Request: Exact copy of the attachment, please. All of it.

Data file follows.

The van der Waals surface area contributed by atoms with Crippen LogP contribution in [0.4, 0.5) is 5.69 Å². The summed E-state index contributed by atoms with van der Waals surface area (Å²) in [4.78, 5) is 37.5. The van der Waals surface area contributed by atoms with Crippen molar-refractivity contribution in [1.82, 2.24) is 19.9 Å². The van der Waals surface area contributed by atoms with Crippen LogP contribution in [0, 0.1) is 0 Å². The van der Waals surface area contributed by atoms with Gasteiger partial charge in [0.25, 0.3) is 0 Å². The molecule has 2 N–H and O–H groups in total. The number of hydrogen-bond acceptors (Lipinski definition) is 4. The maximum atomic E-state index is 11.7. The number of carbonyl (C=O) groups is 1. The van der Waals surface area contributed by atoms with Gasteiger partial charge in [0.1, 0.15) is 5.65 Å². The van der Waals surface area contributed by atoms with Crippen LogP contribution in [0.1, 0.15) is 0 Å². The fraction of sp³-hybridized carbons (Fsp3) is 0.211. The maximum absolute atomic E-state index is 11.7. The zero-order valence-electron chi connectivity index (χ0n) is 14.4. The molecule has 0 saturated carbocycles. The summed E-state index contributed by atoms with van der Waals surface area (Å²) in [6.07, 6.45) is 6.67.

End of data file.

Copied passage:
The van der Waals surface area contributed by atoms with Crippen LogP contribution in [0.4, 0.5) is 5.69 Å². The summed E-state index contributed by atoms with van der Waals surface area (Å²) in [4.78, 5) is 37.5. The van der Waals surface area contributed by atoms with Crippen molar-refractivity contribution in [1.82, 2.24) is 19.9 Å². The van der Waals surface area contributed by atoms with Crippen LogP contribution in [0, 0.1) is 0 Å². The van der Waals surface area contributed by atoms with Gasteiger partial charge in [0.25, 0.3) is 0 Å². The molecule has 2 N–H and O–H groups in total. The number of hydrogen-bond acceptors (Lipinski definition) is 4. The maximum atomic E-state index is 11.7. The number of carbonyl (C=O) groups is 1. The van der Waals surface area contributed by atoms with Gasteiger partial charge in [0.1, 0.15) is 5.65 Å². The van der Waals surface area contributed by atoms with Crippen LogP contribution in [0.1, 0.15) is 0 Å². The fraction of sp³-hybridized carbons (Fsp3) is 0.211. The maximum absolute atomic E-state index is 11.7. The zero-order valence-electron chi connectivity index (χ0n) is 14.4. The molecule has 0 saturated carbocycles. The summed E-state index contributed by atoms with van der Waals surface area (Å²) in [6.07, 6.45) is 6.67.